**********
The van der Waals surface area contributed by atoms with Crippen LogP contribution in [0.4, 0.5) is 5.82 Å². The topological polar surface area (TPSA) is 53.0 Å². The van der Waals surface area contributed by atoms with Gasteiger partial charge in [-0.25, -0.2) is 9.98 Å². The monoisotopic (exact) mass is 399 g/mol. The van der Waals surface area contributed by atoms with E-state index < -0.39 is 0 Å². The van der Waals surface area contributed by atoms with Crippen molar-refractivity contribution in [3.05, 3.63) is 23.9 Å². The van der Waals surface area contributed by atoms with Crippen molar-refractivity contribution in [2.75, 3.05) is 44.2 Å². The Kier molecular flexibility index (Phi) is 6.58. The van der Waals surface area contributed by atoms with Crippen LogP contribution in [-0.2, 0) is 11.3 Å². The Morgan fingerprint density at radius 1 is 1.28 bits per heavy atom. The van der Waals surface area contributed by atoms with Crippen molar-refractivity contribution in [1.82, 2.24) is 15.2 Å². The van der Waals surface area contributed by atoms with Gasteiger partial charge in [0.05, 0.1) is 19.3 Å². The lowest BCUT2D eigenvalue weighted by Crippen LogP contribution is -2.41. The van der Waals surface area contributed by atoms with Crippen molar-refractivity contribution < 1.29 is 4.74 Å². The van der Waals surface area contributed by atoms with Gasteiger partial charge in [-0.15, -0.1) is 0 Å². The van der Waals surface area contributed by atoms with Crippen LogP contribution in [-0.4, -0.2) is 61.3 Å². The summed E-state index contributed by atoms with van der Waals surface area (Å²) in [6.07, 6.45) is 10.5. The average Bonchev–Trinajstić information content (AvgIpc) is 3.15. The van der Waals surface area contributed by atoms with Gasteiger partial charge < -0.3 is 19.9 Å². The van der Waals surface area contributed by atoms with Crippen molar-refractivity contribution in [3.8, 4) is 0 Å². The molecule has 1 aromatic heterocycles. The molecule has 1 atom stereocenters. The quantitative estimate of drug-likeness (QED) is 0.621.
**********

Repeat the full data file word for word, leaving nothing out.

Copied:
The van der Waals surface area contributed by atoms with Crippen LogP contribution in [0.4, 0.5) is 5.82 Å². The topological polar surface area (TPSA) is 53.0 Å². The van der Waals surface area contributed by atoms with Gasteiger partial charge in [-0.25, -0.2) is 9.98 Å². The monoisotopic (exact) mass is 399 g/mol. The van der Waals surface area contributed by atoms with E-state index < -0.39 is 0 Å². The van der Waals surface area contributed by atoms with Crippen molar-refractivity contribution in [3.05, 3.63) is 23.9 Å². The van der Waals surface area contributed by atoms with Crippen molar-refractivity contribution in [2.75, 3.05) is 44.2 Å². The Kier molecular flexibility index (Phi) is 6.58. The van der Waals surface area contributed by atoms with Crippen LogP contribution in [-0.2, 0) is 11.3 Å². The Morgan fingerprint density at radius 1 is 1.28 bits per heavy atom. The van der Waals surface area contributed by atoms with Crippen molar-refractivity contribution in [1.82, 2.24) is 15.2 Å². The van der Waals surface area contributed by atoms with Gasteiger partial charge in [0.05, 0.1) is 19.3 Å². The lowest BCUT2D eigenvalue weighted by Crippen LogP contribution is -2.41. The van der Waals surface area contributed by atoms with Crippen molar-refractivity contribution < 1.29 is 4.74 Å². The van der Waals surface area contributed by atoms with Gasteiger partial charge in [-0.15, -0.1) is 0 Å². The van der Waals surface area contributed by atoms with Crippen LogP contribution in [-0.4, -0.2) is 61.3 Å². The summed E-state index contributed by atoms with van der Waals surface area (Å²) in [6.07, 6.45) is 10.5. The average Bonchev–Trinajstić information content (AvgIpc) is 3.15. The van der Waals surface area contributed by atoms with Gasteiger partial charge < -0.3 is 19.9 Å². The van der Waals surface area contributed by atoms with Crippen molar-refractivity contribution in [3.8, 4) is 0 Å². The molecule has 1 aromatic heterocycles. The molecule has 1 atom stereocenters. The quantitative estimate of drug-likeness (QED) is 0.621.